The island of Itsukushima, in the Seto inland sea, has been a holy place of Shintoism since the earliest times. The first shrine buildings here were probably erected in the 6th century. The present shrine dates from the 12th century and the harmoniously arranged buildings reveal great artistic and technical skill. The shrine plays on the contrasts in colour and form between mountains and sea and illustrates the Japanese concept of scenic beauty, which combines nature and human creativity.
The Island of Itsukushima, in the Seto inland sea, has been a holy place of Shintoism since the earliest times. The first shrine buildings here were probably erected in the 6th century. The present shrine dates from the 13th century but is an accurate reflection of the12th century construction style and was founded by the most powerful leader of the time, Taira no Kiyomori.
The property covers 431.2 hectares on the Island of Itsukushima, and the buffer zone (2,634.3 ha) includes the rest of the island and part of the sea in front of Itukushima-jinia. The property comprises seventeen buildings and three other structures forming two shrine complexes (the Honsha complex forming the main shrine, and Sessha Marodo-jinja complex) and ancillary buildings as well as a forested area around Mt. Misen.
The buildings of Itsukushima-jinja are in the general tradition of Japanese Shinto architecture, in which a mountain or natural object becomes the focus of religious belief to be worshipped from a shrine, generally constructed at the foot of the mountain. The harmoniously arranged shrine buildings in the property are located on the sea and the scenery, with a trinity composed of the man-made architecture in the centre, the sea in the foreground, and the mountains in the background, and have become recognized as a Japanese standard of beauty. The sites reveal great artistic and technical skill and are unique among extant shrine buildings in Japan. The shrine is an outstanding and unique architectural work which combines manmade achievements and natural elements. It is tangible proof of the great achievements of Taira no Kiyomori.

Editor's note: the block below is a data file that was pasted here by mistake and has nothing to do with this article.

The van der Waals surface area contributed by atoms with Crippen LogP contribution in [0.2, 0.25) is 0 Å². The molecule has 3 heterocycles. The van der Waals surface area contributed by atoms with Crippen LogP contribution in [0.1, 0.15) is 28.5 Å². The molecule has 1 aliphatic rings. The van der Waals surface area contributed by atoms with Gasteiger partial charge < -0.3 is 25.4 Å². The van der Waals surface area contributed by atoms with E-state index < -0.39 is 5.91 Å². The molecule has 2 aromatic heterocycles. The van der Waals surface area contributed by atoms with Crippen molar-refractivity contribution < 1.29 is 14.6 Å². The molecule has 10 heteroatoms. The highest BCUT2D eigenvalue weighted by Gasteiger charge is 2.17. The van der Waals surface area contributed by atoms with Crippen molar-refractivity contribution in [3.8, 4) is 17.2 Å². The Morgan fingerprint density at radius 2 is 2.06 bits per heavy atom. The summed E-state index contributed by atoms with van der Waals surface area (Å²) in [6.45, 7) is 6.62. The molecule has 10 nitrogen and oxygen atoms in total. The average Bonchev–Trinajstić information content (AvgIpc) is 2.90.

Even though the buildings of Itsukushima-jinja have been reconstructed twice, this was done in a scrupulously accurate manner preserving the styles that prevailed from the late 12th century to the early 13th century.
The property is a Shinto shrine, a religion which centres on polytheistic nature worship, the origin of which goes back to primitive times. Over its long history, it has developed into a religion which became unique in the world, adopting continental influences to combine with its own indigenous traditions. Japanese spiritual life is deeply rooted in this religion.
Criterion (i): The configuration of the shrine buildings of ltsukushima-jinja presents an excellent architectural scene on the lines of the aristocratic residential style of this period. It is an outstanding work combining manmade and natural elements. The buildings exhibit great artistic and technical merit and are sited on the sea with a backdrop of impressive mountains.
Criterion (ii): The shrine buildings of Itsukushima-jinja are in the general tradition of Shinto shrine architecture in Japan and provide invaluable information for the understanding of the evolving spiritual culture of the Japanese people, namely the Japanese concept of scenic beauty. The most important aspect of Itsukushima-jinja is the setting of the shrine buildings as the central part of a trinity with the sea in the foreground and mountains in the background, recognized as a standard of beauty against which other examples of scenic beauty have come to be understood.